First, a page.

I just have to face it... I'm never happy and my Explorer will never be a finished project.

Well I probably couldn't match what you got into yours so... :D So do you wanna talk $$$ on those rear disc brakes? Or do you not want to give those up quite yet? Let me know I would be intrested.

Ah the disc brakes. That's something I will hate to part with, but it looks like I'm going to have to. :(

I'm swapping the brakes back to drum myself, so I need to wait until the truck is back home. Let me think about a price for those.

Currie, Wheel adapters

I mentioned the Currie axles because some of us ('95-'97) aren't able to swap out axles as seamlessly as you TTB owners. My knowledge in axles is still pretty amateur, but I can't find a good source of info without having to ask several people for each subject.

Also, Rick, in regards to your bolt pattern dilemna, couldn't you just pick up a pair of wheel adapters and a pair of wheel spacers at Performance Wheel & Tire( http://www.performancewheel.com/adapters.html ).

... my 2 cents....

... or are we using the means to justify the ends here, and we HAVE to have a new axle?

When I get some money, I go 4x4ing. If I have any money left after that, then I buy food.

Wheel spacers aren't an option unless I want to cut my rear quarter panels. Pushing the tires out another inch would put them right into the sheet metal when the suspension is compressed. Wheel spacers also put extra loading on the axles and wheel bearings. More distance from the bearing surface means more leverage.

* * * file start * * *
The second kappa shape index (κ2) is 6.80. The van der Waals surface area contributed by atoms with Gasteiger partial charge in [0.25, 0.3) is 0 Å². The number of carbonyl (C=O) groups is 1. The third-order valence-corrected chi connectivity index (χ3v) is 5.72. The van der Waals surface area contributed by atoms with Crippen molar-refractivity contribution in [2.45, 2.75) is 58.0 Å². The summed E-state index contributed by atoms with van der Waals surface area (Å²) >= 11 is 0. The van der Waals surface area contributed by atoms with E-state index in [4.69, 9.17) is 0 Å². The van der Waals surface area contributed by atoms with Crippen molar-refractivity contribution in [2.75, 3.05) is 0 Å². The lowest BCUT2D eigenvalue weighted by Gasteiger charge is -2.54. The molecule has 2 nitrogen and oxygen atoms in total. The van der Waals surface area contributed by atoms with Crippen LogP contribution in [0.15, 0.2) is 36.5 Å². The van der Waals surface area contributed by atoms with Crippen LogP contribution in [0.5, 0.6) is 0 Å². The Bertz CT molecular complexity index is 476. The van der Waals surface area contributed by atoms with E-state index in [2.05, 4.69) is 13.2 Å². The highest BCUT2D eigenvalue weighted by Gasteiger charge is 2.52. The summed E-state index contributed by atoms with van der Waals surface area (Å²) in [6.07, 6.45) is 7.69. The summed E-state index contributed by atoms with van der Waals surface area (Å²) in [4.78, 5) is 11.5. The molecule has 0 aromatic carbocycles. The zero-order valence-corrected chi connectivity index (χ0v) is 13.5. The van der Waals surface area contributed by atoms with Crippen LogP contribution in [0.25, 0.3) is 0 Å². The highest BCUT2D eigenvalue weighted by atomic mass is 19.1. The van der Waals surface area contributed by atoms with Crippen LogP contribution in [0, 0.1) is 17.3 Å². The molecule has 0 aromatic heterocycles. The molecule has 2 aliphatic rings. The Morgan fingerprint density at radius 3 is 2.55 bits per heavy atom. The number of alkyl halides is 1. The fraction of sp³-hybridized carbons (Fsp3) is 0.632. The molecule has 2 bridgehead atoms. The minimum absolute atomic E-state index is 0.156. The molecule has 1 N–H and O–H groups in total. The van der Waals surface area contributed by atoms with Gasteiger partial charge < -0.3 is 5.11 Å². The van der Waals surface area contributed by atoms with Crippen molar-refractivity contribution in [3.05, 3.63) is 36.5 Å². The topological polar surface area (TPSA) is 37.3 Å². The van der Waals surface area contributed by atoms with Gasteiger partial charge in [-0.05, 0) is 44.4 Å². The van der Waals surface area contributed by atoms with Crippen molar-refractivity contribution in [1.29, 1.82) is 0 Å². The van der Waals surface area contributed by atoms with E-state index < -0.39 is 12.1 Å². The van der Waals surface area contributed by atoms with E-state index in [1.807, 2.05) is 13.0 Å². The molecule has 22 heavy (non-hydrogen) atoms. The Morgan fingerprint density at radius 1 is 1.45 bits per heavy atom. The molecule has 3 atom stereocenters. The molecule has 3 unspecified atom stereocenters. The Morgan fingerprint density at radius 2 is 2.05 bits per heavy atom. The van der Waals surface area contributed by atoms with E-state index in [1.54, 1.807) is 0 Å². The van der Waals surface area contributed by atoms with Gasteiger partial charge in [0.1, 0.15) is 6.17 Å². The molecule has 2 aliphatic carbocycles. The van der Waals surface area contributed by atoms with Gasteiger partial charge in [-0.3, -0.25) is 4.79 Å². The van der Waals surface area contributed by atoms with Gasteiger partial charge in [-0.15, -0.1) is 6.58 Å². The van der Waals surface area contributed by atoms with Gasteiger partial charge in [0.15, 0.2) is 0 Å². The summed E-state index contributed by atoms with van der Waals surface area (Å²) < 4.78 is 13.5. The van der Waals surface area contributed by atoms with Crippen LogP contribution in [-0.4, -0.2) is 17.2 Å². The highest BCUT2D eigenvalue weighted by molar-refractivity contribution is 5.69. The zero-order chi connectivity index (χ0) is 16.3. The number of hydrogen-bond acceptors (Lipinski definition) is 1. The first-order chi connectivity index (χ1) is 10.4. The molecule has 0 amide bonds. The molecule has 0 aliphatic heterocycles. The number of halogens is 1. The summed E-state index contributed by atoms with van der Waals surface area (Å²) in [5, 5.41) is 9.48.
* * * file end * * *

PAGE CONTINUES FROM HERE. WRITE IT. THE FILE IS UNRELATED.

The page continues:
I have tried the cheap approach on past projects and almost always ended up getting bitten in the butt when I had to shell out twice the money to re-fix the cheap fix.

'95 -'00 owners could always run a solid axle and it wouldn't be anymore difficult than what is being done to my Explorer right now. Just cut out all of the IFS stuff and hang a solid axle from the frame rails.

'95+ Solid Axle Swap

Do you know if anyone on the board has completed a '95+ solid axle swap? I've got about $4k coming to me when I sell back some leave. I believe it would be easier/less expensive to lift in this manner wouldn't it? I have no idea where in Idaho i'd go in order to have this done. It's a daily driver as well, so I can't part with it for a long time.

[Edited by Nate on 06-19-2000 at 06:39 PM]

No one on the board has put a solid axle under their rig...yet. It would be a great mod though. I can't tell you where in Idaho to go for the work. If you look through some old 4x4 magazines you just might see a shop in your area.

I wouldn't trust that kind of job to anyone though. Try and find a shop that builds the baddest 4x4's in your area.

BTW 4k for selling leave? Am I missing something here?

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Selling Leave

I'm an active-duty Marine. I have saved up 60 days of leave I can sell back, pro-rated at my base pay rate. ($2003.40 per month times 2 months = $4006.80) Lots of toys!